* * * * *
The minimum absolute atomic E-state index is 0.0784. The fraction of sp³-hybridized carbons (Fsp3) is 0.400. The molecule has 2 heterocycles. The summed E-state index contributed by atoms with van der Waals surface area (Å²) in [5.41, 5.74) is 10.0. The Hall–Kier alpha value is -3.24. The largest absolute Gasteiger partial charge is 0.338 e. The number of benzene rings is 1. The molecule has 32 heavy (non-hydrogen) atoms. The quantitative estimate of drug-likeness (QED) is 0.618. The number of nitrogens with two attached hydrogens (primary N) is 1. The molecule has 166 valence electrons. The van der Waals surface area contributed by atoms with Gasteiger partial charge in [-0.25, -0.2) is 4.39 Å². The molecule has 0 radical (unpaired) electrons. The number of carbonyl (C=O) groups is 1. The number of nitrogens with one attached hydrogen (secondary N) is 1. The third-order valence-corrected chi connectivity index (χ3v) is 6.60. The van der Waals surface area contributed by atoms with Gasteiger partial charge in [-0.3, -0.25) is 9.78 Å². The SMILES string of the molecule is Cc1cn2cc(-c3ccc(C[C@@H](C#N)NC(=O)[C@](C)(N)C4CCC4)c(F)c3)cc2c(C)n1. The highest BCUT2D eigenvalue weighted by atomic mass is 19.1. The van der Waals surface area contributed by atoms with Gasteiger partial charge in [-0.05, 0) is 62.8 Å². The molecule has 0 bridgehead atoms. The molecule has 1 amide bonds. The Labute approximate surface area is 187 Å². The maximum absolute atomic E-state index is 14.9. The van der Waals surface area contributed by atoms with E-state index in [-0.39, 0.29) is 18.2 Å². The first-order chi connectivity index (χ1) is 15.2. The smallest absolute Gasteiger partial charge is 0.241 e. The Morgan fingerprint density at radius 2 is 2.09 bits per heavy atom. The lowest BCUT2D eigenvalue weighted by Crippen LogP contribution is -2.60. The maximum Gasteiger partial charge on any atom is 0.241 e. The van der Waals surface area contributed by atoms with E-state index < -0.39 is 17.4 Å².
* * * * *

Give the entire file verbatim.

The minimum absolute atomic E-state index is 0.0784. The fraction of sp³-hybridized carbons (Fsp3) is 0.400. The molecule has 2 heterocycles. The summed E-state index contributed by atoms with van der Waals surface area (Å²) in [5.41, 5.74) is 10.0. The Hall–Kier alpha value is -3.24. The largest absolute Gasteiger partial charge is 0.338 e. The number of benzene rings is 1. The molecule has 32 heavy (non-hydrogen) atoms. The quantitative estimate of drug-likeness (QED) is 0.618. The number of nitrogens with two attached hydrogens (primary N) is 1. The molecule has 166 valence electrons. The van der Waals surface area contributed by atoms with Gasteiger partial charge in [-0.25, -0.2) is 4.39 Å². The molecule has 0 radical (unpaired) electrons. The number of carbonyl (C=O) groups is 1. The number of nitrogens with one attached hydrogen (secondary N) is 1. The third-order valence-corrected chi connectivity index (χ3v) is 6.60. The van der Waals surface area contributed by atoms with Gasteiger partial charge in [-0.3, -0.25) is 9.78 Å². The SMILES string of the molecule is Cc1cn2cc(-c3ccc(C[C@@H](C#N)NC(=O)[C@](C)(N)C4CCC4)c(F)c3)cc2c(C)n1. The highest BCUT2D eigenvalue weighted by atomic mass is 19.1. The van der Waals surface area contributed by atoms with Gasteiger partial charge in [-0.05, 0) is 62.8 Å². The molecule has 0 bridgehead atoms. The molecule has 1 amide bonds. The Labute approximate surface area is 187 Å². The maximum absolute atomic E-state index is 14.9. The van der Waals surface area contributed by atoms with E-state index in [-0.39, 0.29) is 18.2 Å². The first-order chi connectivity index (χ1) is 15.2. The smallest absolute Gasteiger partial charge is 0.241 e. The Morgan fingerprint density at radius 2 is 2.09 bits per heavy atom. The lowest BCUT2D eigenvalue weighted by Crippen LogP contribution is -2.60. The maximum Gasteiger partial charge on any atom is 0.241 e. The van der Waals surface area contributed by atoms with E-state index < -0.39 is 17.4 Å².